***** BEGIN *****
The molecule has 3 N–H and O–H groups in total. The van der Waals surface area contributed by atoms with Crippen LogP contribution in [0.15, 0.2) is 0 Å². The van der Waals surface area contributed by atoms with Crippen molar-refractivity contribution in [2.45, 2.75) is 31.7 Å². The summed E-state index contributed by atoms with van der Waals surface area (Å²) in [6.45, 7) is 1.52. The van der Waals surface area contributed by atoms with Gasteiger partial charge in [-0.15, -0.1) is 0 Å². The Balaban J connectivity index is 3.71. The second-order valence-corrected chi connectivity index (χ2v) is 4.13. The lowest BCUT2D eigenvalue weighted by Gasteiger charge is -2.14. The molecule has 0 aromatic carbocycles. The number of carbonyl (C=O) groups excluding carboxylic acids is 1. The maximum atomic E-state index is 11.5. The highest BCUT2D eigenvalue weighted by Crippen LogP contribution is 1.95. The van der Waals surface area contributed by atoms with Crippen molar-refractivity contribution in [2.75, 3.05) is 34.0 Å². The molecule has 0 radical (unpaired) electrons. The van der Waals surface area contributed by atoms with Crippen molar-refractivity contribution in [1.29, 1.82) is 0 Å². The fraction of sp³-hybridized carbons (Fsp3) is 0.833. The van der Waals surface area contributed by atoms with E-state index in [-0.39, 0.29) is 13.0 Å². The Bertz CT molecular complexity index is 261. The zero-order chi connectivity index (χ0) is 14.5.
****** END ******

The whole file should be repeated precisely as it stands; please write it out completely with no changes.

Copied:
The molecule has 3 N–H and O–H groups in total. The van der Waals surface area contributed by atoms with Crippen LogP contribution in [0.15, 0.2) is 0 Å². The van der Waals surface area contributed by atoms with Crippen molar-refractivity contribution in [2.45, 2.75) is 31.7 Å². The summed E-state index contributed by atoms with van der Waals surface area (Å²) in [6.45, 7) is 1.52. The van der Waals surface area contributed by atoms with Gasteiger partial charge in [-0.15, -0.1) is 0 Å². The Balaban J connectivity index is 3.71. The second-order valence-corrected chi connectivity index (χ2v) is 4.13. The lowest BCUT2D eigenvalue weighted by Gasteiger charge is -2.14. The molecule has 0 aromatic carbocycles. The number of carbonyl (C=O) groups excluding carboxylic acids is 1. The maximum atomic E-state index is 11.5. The highest BCUT2D eigenvalue weighted by Crippen LogP contribution is 1.95. The van der Waals surface area contributed by atoms with Crippen molar-refractivity contribution in [2.75, 3.05) is 34.0 Å². The molecule has 0 radical (unpaired) electrons. The van der Waals surface area contributed by atoms with Crippen molar-refractivity contribution in [1.29, 1.82) is 0 Å². The fraction of sp³-hybridized carbons (Fsp3) is 0.833. The van der Waals surface area contributed by atoms with E-state index in [-0.39, 0.29) is 13.0 Å². The Bertz CT molecular complexity index is 261. The zero-order chi connectivity index (χ0) is 14.5.